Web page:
Vladimir Nabokov

NABOKV-L post 0024996, Mon, 13 Jan 2014 09:36:52 -0200

Google Alert - vladimir nabokov
A Google Alert sighting about V.Nabokov, from a blog by the Portuguese [non-re]reader Miguel (St.Oberose):
St. Orberose: Vladimir Nabokov: Ada or Ardor Miguel (St. Orberose)

Before I read Vladimir Nabokov's Ada or Ardor, I planned on reading the famous Russian-American novelist's oeuvre chronologically. But after ...

St. Orberose


Excerpts: "Readings of Mary (1926) and Ada or Ardor (1969) reveal similarities between both novels, mainly thematically - love and its hardships, the effect of time on memory, the transformative power of memory on distant events. But the stylistic abyss between the two is tremendous![ ] One suffered from insipidness and lack of lustre; the other displayed unrivalled linguistic virtuosity as it set about reinventing love stories.
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Nabokov, from what I understand, loved three languages: his Russian mother tongue, the French he used in exile; and the English of his adoptive country. So he melded these three languages into the texture of the book's reality, creating an alternative world called Demonia. In this world, African navigators have discovered America, which was also extensively populated by Russians, who maintain a lingering aristocracy well into the 20th century [ ] Technology has met strange advancements, since vehicles like planes exist, but devices analogous to telephones exist with the difference that they're powered by a bizarre watery technology. History has run along similar lines, and there has even been a war of independence, an event reflected in the flora: Washingtonias used to be called Wellingtonias.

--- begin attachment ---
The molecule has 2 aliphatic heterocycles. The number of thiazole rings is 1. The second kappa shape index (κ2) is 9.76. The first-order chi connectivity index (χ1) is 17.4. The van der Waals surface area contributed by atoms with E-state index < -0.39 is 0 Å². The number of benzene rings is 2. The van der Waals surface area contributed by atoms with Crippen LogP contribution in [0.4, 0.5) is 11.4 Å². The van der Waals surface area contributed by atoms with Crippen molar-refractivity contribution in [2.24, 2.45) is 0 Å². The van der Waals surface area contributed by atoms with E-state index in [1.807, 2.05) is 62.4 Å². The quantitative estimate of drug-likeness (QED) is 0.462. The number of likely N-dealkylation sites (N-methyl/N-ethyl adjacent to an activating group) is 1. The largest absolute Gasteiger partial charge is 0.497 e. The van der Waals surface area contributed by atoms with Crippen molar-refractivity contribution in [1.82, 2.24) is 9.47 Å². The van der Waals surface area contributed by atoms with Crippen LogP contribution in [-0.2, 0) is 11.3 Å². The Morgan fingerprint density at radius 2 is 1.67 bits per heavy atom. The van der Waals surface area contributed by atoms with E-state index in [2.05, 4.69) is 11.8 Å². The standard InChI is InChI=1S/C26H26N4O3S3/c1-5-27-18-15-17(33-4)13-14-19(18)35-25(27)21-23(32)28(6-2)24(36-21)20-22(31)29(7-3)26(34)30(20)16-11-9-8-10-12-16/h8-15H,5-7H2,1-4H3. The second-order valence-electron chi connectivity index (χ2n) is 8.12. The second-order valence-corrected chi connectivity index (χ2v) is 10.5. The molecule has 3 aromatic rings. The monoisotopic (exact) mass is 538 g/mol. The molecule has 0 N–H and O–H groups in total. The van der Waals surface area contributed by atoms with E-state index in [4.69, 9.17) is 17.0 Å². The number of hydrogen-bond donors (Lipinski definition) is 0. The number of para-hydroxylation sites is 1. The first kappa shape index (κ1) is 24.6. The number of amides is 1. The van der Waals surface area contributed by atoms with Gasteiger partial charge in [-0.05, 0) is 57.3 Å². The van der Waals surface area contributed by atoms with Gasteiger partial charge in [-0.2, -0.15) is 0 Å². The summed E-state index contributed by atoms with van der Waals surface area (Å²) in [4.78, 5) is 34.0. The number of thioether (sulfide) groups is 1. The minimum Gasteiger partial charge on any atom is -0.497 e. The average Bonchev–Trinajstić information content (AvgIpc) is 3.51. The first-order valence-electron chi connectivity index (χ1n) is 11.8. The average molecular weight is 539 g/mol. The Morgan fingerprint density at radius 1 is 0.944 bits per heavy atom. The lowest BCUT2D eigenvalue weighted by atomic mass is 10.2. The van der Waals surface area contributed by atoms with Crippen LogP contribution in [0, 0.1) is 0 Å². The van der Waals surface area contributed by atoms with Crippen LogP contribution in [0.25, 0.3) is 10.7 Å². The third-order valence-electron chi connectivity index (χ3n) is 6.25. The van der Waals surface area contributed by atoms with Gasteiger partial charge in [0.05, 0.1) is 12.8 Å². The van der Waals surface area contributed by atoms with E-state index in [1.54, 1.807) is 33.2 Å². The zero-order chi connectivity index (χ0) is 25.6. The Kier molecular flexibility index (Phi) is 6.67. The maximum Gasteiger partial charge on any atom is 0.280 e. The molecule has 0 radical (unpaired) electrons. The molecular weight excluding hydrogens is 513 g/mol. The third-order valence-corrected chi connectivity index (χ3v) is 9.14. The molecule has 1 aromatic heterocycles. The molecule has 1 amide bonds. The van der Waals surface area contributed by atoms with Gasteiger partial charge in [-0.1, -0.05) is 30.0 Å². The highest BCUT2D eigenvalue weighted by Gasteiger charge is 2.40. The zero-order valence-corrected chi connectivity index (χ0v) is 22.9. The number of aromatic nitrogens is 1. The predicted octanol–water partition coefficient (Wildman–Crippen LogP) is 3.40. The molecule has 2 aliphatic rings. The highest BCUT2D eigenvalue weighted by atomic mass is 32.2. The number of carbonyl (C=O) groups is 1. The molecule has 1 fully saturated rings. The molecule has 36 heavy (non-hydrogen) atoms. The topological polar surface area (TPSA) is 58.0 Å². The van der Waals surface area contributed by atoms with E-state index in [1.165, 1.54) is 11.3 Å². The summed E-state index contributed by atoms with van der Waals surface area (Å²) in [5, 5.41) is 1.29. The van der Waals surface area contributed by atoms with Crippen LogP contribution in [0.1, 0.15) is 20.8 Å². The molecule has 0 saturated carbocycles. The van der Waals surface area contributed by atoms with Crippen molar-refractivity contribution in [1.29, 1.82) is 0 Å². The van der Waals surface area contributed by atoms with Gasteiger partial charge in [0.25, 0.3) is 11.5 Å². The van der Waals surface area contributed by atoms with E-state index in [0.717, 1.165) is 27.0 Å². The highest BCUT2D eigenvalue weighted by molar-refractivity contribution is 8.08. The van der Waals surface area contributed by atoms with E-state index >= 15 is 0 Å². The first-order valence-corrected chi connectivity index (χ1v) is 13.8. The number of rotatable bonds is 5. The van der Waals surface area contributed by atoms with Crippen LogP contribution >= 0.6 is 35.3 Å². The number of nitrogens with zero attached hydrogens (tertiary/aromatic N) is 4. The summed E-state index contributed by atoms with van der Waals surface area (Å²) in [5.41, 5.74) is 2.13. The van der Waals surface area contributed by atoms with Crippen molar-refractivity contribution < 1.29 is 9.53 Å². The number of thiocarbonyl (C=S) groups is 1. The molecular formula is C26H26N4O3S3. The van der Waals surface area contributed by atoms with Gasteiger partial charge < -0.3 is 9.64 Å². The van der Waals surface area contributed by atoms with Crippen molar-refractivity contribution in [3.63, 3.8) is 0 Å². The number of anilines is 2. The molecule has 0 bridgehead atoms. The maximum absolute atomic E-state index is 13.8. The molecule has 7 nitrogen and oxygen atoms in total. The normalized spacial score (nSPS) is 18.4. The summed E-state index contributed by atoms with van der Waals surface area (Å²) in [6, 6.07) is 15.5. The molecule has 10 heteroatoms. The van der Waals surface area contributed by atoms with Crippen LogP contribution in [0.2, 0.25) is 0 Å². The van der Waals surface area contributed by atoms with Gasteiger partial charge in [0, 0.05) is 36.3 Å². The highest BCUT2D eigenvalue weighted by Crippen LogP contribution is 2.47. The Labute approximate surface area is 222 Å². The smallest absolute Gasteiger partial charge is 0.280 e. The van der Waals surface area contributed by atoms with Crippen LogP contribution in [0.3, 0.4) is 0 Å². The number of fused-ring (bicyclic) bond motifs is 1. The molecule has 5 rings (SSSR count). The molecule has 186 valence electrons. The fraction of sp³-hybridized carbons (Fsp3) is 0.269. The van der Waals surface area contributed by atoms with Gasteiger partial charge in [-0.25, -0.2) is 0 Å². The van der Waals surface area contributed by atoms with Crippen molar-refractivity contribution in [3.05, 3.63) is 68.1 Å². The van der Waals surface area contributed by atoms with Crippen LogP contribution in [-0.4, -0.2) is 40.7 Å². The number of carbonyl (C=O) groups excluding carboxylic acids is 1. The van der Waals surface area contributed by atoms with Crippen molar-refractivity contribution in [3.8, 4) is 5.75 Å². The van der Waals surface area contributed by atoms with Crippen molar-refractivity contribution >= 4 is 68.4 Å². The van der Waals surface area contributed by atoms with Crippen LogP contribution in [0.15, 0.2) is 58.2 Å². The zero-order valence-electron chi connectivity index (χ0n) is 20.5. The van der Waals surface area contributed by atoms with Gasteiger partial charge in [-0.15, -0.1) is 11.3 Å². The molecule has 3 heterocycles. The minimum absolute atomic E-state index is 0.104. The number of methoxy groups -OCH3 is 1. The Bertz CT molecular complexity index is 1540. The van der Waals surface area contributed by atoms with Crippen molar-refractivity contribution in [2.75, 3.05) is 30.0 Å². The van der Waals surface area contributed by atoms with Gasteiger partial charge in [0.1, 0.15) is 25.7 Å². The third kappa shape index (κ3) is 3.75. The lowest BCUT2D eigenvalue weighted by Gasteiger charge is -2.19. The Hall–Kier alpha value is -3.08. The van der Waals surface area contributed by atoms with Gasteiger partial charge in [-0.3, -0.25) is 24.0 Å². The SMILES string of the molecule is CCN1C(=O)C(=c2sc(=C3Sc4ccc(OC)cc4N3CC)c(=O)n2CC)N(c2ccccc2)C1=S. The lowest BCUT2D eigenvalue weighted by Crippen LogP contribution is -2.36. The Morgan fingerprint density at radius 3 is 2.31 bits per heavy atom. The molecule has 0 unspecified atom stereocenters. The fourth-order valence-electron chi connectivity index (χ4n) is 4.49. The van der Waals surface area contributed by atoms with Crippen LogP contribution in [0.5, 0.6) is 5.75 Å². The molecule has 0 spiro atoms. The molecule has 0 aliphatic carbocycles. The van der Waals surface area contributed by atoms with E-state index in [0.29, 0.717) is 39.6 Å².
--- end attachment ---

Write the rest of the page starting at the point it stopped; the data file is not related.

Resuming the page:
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But it's not easy to pinpoint this warmth, since it's everywhere [ ] it's embedded in the text [ ] building up from the book's first section to the last, leading the reader in small, meticulous changes in the characters' perceptions and affinities. It's not a circumspect novel, that's for sure, Nabokov's style assaults the senses not with subtleness
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His first sighting of Ada is also tinged with the distorting powers of memory [ ], how past is viewed differently by two people who share the same event [quote] The matter of the black blazer becomes a running question in the novel. As Van writes in one of his memoirs' margin notes, "if people remembered the same they would not be different people."
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One of the themes of the novel, perhaps not the most explored of them, is the pain they cause Lucette. To them Lucette's love for Van is a trifling, minor subject of no consequence, to be gently mocked. In their lives it's perhaps the only instance they show selfishness and cruelty."
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